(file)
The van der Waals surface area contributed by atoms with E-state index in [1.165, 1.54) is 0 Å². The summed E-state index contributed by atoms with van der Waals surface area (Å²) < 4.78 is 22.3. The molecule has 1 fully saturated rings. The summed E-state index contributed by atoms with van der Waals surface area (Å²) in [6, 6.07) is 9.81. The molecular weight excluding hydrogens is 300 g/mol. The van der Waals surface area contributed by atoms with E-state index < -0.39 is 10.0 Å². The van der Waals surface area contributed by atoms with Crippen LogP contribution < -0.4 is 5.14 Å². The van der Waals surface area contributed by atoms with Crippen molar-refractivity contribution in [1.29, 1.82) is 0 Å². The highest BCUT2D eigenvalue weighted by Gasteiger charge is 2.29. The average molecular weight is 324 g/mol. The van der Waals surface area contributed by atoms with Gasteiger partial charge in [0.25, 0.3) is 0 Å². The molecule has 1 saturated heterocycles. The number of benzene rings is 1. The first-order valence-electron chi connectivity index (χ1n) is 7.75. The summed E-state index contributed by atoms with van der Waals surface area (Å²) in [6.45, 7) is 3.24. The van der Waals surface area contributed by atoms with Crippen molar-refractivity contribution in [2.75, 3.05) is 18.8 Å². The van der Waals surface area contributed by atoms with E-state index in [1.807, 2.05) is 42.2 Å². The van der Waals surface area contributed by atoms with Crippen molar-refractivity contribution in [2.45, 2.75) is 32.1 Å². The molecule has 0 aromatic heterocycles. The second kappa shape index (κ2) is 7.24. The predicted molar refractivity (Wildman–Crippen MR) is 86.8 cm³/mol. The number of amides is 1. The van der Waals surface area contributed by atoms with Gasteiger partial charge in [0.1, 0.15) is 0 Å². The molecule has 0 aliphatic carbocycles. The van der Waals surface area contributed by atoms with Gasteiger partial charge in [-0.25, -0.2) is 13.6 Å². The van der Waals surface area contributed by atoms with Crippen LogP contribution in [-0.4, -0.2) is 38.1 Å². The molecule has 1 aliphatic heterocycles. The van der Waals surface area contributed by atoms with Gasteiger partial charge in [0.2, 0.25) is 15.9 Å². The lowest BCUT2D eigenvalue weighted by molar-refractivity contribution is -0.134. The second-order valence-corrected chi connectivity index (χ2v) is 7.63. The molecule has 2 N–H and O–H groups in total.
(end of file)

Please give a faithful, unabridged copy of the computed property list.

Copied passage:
The van der Waals surface area contributed by atoms with E-state index in [1.165, 1.54) is 0 Å². The summed E-state index contributed by atoms with van der Waals surface area (Å²) < 4.78 is 22.3. The molecule has 1 fully saturated rings. The summed E-state index contributed by atoms with van der Waals surface area (Å²) in [6, 6.07) is 9.81. The molecular weight excluding hydrogens is 300 g/mol. The van der Waals surface area contributed by atoms with E-state index < -0.39 is 10.0 Å². The van der Waals surface area contributed by atoms with Crippen LogP contribution < -0.4 is 5.14 Å². The van der Waals surface area contributed by atoms with Crippen molar-refractivity contribution in [1.29, 1.82) is 0 Å². The highest BCUT2D eigenvalue weighted by Gasteiger charge is 2.29. The average molecular weight is 324 g/mol. The van der Waals surface area contributed by atoms with Gasteiger partial charge in [0.25, 0.3) is 0 Å². The molecule has 1 saturated heterocycles. The number of benzene rings is 1. The first-order valence-electron chi connectivity index (χ1n) is 7.75. The summed E-state index contributed by atoms with van der Waals surface area (Å²) in [6.45, 7) is 3.24. The van der Waals surface area contributed by atoms with Crippen molar-refractivity contribution in [2.75, 3.05) is 18.8 Å². The van der Waals surface area contributed by atoms with E-state index in [1.807, 2.05) is 42.2 Å². The van der Waals surface area contributed by atoms with Crippen molar-refractivity contribution in [2.45, 2.75) is 32.1 Å². The molecule has 0 aromatic heterocycles. The second kappa shape index (κ2) is 7.24. The predicted molar refractivity (Wildman–Crippen MR) is 86.8 cm³/mol. The number of amides is 1. The van der Waals surface area contributed by atoms with Gasteiger partial charge in [0.1, 0.15) is 0 Å². The molecule has 0 aliphatic carbocycles. The van der Waals surface area contributed by atoms with Gasteiger partial charge in [-0.25, -0.2) is 13.6 Å². The van der Waals surface area contributed by atoms with Crippen LogP contribution in [-0.4, -0.2) is 38.1 Å². The molecule has 1 aliphatic heterocycles. The van der Waals surface area contributed by atoms with Gasteiger partial charge in [0.2, 0.25) is 15.9 Å². The lowest BCUT2D eigenvalue weighted by molar-refractivity contribution is -0.134. The second-order valence-corrected chi connectivity index (χ2v) is 7.63. The molecule has 2 N–H and O–H groups in total.